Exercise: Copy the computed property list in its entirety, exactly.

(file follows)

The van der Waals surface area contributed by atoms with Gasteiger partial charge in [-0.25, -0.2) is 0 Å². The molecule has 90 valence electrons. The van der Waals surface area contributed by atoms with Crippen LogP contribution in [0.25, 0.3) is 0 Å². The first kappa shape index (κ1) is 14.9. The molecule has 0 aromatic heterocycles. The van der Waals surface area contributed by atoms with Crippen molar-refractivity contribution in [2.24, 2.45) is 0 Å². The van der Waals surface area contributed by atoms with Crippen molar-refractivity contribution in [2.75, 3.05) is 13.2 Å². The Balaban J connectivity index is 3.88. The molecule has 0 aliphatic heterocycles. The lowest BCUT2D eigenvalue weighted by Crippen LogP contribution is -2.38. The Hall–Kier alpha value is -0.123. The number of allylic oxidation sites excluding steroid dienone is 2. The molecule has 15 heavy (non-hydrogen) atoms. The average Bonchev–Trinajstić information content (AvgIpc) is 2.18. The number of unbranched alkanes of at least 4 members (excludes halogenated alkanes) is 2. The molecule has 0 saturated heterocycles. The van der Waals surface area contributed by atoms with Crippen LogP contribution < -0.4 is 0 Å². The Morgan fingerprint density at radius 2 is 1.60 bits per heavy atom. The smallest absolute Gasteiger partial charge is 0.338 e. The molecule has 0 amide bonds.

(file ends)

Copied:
The van der Waals surface area contributed by atoms with Gasteiger partial charge in [-0.25, -0.2) is 0 Å². The molecule has 90 valence electrons. The van der Waals surface area contributed by atoms with Crippen LogP contribution in [0.25, 0.3) is 0 Å². The first kappa shape index (κ1) is 14.9. The molecule has 0 aromatic heterocycles. The van der Waals surface area contributed by atoms with Crippen molar-refractivity contribution in [2.24, 2.45) is 0 Å². The van der Waals surface area contributed by atoms with Crippen molar-refractivity contribution in [2.75, 3.05) is 13.2 Å². The Balaban J connectivity index is 3.88. The molecule has 0 aliphatic heterocycles. The lowest BCUT2D eigenvalue weighted by Crippen LogP contribution is -2.38. The Hall–Kier alpha value is -0.123. The number of allylic oxidation sites excluding steroid dienone is 2. The molecule has 15 heavy (non-hydrogen) atoms. The average Bonchev–Trinajstić information content (AvgIpc) is 2.18. The number of unbranched alkanes of at least 4 members (excludes halogenated alkanes) is 2. The molecule has 0 saturated heterocycles. The van der Waals surface area contributed by atoms with Crippen LogP contribution < -0.4 is 0 Å². The Morgan fingerprint density at radius 2 is 1.60 bits per heavy atom. The smallest absolute Gasteiger partial charge is 0.338 e. The molecule has 0 amide bonds.